When did you first become interested in art?
Before answering this question, we should clarify that MANDEM is actually two people — Maize Arendsee and Moco Steinman-Arendsee — we’re life partners who have been together almost 14 years now, since we were teenagers. We work together in what we jokingly describe as a “Vulcan mind meld,” and the work wouldn’t be the same without both of us contributing. So, for most of these questions, there’s a slightly different answer for Moco or Maize as individuals than there is for MANDEM as a unit. Our joint identity has a life of its own at this point, which is distinct from either of us!
At any rate, Maize began doing computer-based art at the age most children are using crayons, playing around with early Apple paint programs in the days before computer screens were in color. She has been working with Photoshop since version 4 came out, over 15 years ago. So she really considers herself to be a child of the age of digital art, literally growing up alongside the technology that makes this sort of work possible. However, MANDEM as such didn’t come into being until two things happened: first, Moco began collaborating with Maize; second, we began to transition from just dabbling to actually making something we considered to be art. At that point, we really needed a single title that would fit better in a signature than “Moco and Maize Steinman Arendsee.” We had a close friend who had dubbed our dyad “Mandem” (for “M and M”), and so we just adopted that as our art name. That was maybe 7 to 8 years ago.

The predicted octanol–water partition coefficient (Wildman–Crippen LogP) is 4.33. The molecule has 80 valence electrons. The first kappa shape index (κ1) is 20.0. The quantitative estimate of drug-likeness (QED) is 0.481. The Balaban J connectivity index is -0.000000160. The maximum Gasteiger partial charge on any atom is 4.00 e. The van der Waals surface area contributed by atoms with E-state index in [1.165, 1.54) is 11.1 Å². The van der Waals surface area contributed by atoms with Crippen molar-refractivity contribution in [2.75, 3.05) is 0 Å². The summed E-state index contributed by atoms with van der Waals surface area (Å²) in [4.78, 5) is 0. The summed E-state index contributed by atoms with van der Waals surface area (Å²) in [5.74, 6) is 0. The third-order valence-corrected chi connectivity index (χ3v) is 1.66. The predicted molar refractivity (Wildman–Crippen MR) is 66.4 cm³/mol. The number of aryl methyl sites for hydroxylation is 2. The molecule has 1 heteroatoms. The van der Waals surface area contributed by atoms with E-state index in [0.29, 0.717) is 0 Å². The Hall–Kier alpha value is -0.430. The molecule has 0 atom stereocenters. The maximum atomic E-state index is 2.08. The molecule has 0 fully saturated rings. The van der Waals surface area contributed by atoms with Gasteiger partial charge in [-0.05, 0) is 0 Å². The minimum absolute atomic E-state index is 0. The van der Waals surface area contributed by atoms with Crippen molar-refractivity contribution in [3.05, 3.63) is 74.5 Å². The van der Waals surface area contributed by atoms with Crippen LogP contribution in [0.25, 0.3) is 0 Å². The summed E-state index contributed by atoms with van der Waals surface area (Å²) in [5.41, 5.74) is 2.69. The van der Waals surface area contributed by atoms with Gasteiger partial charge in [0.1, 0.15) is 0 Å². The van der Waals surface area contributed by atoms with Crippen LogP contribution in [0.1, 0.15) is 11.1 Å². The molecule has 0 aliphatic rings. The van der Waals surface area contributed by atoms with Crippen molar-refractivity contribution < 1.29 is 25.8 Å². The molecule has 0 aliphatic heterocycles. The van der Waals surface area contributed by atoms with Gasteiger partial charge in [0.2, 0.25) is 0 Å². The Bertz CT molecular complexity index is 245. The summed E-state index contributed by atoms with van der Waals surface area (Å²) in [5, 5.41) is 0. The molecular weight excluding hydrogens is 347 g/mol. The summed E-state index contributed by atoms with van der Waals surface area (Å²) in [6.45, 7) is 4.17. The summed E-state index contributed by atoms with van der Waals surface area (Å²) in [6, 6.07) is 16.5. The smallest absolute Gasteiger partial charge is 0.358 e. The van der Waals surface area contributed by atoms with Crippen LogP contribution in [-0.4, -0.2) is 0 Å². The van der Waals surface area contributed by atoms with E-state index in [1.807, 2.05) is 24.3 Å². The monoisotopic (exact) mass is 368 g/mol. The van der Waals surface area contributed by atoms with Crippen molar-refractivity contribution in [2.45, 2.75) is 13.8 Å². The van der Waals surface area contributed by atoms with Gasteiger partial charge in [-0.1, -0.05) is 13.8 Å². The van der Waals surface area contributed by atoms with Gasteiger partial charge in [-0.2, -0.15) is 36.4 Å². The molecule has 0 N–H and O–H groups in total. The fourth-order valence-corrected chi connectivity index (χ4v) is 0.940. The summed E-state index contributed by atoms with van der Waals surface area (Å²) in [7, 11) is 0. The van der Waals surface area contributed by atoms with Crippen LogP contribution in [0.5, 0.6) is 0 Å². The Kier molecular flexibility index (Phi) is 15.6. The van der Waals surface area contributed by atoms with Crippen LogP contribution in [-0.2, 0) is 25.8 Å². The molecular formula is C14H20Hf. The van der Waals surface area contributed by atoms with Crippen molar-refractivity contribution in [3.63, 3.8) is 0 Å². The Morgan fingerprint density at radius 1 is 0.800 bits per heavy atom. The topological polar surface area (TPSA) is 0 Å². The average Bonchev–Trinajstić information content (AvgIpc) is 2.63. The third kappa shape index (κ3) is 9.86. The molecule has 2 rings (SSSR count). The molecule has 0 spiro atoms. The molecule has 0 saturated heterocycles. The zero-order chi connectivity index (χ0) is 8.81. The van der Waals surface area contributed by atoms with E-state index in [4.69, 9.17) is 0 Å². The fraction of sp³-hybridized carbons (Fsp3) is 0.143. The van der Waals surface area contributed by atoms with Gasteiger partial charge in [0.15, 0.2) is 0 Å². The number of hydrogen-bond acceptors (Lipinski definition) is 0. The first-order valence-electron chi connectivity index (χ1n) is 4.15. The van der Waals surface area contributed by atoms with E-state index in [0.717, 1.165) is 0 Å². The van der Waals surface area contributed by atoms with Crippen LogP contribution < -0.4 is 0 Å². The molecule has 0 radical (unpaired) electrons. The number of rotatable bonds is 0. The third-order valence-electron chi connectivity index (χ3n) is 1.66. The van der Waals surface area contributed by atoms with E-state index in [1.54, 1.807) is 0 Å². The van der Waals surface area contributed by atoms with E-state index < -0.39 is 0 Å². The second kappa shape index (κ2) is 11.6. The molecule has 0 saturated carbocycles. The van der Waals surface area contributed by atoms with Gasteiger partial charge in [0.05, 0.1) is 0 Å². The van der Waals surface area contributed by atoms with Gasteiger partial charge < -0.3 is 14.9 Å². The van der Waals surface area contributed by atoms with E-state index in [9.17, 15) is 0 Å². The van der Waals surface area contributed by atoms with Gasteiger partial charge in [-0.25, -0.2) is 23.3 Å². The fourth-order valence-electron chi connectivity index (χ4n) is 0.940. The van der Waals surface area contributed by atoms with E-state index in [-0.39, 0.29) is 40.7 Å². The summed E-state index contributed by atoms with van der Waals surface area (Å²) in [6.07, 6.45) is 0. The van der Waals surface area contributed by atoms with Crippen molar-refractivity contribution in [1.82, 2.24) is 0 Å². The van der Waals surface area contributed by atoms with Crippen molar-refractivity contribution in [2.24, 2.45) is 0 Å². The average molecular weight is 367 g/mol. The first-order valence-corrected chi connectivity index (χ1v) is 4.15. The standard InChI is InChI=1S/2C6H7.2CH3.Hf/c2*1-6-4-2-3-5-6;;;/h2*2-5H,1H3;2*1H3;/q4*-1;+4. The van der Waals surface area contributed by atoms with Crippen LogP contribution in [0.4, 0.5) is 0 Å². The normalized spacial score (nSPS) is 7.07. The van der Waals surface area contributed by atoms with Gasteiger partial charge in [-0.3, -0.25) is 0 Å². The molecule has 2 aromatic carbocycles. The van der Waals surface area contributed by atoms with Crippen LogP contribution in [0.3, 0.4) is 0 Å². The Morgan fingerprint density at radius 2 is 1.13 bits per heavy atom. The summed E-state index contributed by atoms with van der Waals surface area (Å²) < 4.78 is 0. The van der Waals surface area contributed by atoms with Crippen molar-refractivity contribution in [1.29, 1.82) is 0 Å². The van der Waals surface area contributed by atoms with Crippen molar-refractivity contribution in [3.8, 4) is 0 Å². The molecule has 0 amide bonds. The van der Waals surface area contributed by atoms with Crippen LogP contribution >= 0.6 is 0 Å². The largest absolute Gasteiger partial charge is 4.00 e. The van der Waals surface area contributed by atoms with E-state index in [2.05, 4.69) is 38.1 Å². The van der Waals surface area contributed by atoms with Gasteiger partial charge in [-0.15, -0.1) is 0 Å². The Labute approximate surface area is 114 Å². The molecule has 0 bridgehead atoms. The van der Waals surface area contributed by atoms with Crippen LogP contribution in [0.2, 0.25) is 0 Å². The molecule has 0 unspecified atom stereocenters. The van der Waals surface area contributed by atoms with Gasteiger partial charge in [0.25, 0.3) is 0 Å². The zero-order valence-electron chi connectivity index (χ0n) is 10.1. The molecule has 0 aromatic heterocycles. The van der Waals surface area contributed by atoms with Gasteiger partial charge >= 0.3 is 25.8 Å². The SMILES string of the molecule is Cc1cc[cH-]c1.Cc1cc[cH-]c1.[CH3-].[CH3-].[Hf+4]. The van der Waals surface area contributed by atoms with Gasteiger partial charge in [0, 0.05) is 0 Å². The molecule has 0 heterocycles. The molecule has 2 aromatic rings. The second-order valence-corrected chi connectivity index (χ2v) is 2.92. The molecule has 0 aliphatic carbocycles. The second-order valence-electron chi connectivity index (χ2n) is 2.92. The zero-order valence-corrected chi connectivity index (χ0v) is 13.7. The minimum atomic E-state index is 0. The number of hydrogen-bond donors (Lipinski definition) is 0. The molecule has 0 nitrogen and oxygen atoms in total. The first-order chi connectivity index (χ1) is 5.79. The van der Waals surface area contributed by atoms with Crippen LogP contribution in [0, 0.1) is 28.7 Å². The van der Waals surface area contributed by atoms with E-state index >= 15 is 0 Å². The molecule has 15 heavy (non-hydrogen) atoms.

What style of art do you use most?
We’re currently doing two styles that complement each other very well, but are quite different. One of these two is what Maize light-heartedly describes as “pages from a time-traveler’s journal;” these are designed to look like sketchings or illustrations in an old-fashioned journal and are frequently accompanied by text captions. We even design an aged, distressed paper texture to go with most of them. “The Never Bird” is a good example of this. We’ve done a whole series recently, and we’re working on more. These are usually a bit light-hearted, though we admittedly tend towards gallows humor. We tend to think of these more as “illustrations” than as “art,” though that’s really very arbitrary of us.